Whether you’re looking to catch more crappie or just fishing for some Continuing Education college credit, Johnson County Community College is offering a new $89 course that may be right up your alley.
The course is called “Crappie University” and it will meet once a week throughout February, beginning at 7:30 p.m. Feb. 7 in Overland Park. The classes run from 7:30 to 9:30 p.m. and will also meet Feb. 13, 20 and 27.
“We did the Bassmaster University programs for about 25 years all over America,” White said. “Matter of fact, we’ve been in 130 colleges in the United States and Canada, including Johnson County. They were one of the very first places where we did the bass thing, years and years ago. So that’s what we’ve done with this new thing, we’ve really just kind of gone back to these colleges that did the bass thing.”
White said the decision to expand to a Crappie University course came because of high demand from anglers who went to Bassmaster University courses and because of the changing landscape of sportfishing.
“What’s happened with the crappie situation is that crappie fishing is where bass fishing was about 30 years ago,” White said. “They’re just now coming into their own as far as all these new techniques, new tackles, new ideas about how to catch crappie. In Oklahoma now, crappie have passed bass as the number one sportfish and it’s gaining nationwide.”
A question-and-answer session will be included each night to go over some of the newer and more advanced techniques in more detail, as well as covering the basics.
“When they started the bass fishing tournaments, after a while it came to be obvious that some of the things we thought we true about bass fishing were not true,” White said. “The bass fishermen brought in all of these new techniques and new tackle.
“So the same thing is happening here with the crappie tournaments. They’re developing new techniques to catch these fish. Same kind of jargon that went along with bass fishing — you know, bass fishing had the jig-and-pig and flipping and pitching and all these techniques — crappie fishing now has spider rigs and dock shooting and long-lining and all these techniques that are specific to crappie fishing.”
The JCCC curriculum will be taught by Barry Morrow, Terry Blankenship, Kevin Rogers and Jim Dant. Morrow is a crappie guide in Oklahoma and Missouri who has been featured on the Sportsman’s Channel. He has won three Crappie Masters events and is the back-to-back Missouri state champion. Blankenship is a frequent crappie tournament angler who has won more than 50 crappie tournaments and has been featured in numerous national magazines, TV shows and newspapers. Rogers and Dant are year-round crappie experts, and both fish competitively.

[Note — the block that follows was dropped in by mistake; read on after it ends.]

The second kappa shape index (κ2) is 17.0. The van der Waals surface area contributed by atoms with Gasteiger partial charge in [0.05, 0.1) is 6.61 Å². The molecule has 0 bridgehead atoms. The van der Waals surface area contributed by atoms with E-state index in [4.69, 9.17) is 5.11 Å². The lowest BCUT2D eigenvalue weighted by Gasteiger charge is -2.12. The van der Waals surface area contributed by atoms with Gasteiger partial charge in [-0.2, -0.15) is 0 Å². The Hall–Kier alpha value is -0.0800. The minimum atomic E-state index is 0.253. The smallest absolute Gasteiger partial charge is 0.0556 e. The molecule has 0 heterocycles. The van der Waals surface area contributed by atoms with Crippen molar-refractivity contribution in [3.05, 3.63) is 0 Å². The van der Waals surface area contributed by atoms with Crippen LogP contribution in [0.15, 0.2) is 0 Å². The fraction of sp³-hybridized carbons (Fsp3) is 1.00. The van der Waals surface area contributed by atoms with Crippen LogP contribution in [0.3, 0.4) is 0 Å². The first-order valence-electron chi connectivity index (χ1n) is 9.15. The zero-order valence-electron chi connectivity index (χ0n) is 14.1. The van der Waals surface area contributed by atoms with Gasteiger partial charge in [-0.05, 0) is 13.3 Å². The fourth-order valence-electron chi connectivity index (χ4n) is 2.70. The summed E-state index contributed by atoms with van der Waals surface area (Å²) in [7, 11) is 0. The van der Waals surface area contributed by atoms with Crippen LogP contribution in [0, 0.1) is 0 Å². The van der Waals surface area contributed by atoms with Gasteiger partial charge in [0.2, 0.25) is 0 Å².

“We kind of play to the strengths of these guys,” White said. “Each one kind of has a technique that he favors, so that’s the one we let him teach.”
One of those strengths is dock shooting, a technique that crappie anglers can use to shoot a jig under a dock, bow-and-arrow style, where traditional casts couldn’t reach.
“The whole philosophy of dock shootingis that there are crappie under these docks that never see a lure,” White said. “They’re way back in the dark shade up under the docks. They never see a bait. So dock shooting allows you to get up under there to places you could never get without this technique.
“Guys that are really good at this, like Blankenship, they can make this thing skip 20 feet up under some of those docks.”
Other topics that will be covered during the course include traditional jig fishing, spider rigging, crappie behavior, the spawn and seasonal crappie patterns.
To enroll in the Crappie University course, contact JCCC’s Continuing Education office at (913) 469-2323 or enroll online at www.jccc.edu by clicking on classes, Continuing Education and searching for Crappie University. The enrollment fee covers all course materials, including samples of Bobby Garland crappie lures and jigheads.
The program will host classes at 15 different schools in 10 different states this winter, including two different campuses in Oklahoma (Rose State College in Oklahoma City and Tulsa Tech’s Owasso campus) that will teach both crappie and catfish techniques and a crappie-only course at St. Charles Community College in Cottleville, Mo.
White said the Bassmaster University program has visited other Kansas schools, such as Washburn University in Topeka, and has had a lot of success at community colleges in particular.
“I don’t know how many times we did the bass thing at Johnson County,” White said. “It’s gotta be at least 20 times over the years. We’ve changed instructors, changed course content and we draw a lot of the same people.”
With the new endeavor into crappie fishing, White said he hopes the program takes on a similar path as the original.
“This is not a seminar,” White said. “People say, ‘Well I’m gonna go out and hear this seminar.’ A seminar is what you see at the boat show or Bass Pro or something. This is an eight-hour course on crappie fishing strategies, so it goes way past the seminar stage.”
For more information on the Crappie University program, visit http://www.crappieuniversity.com/.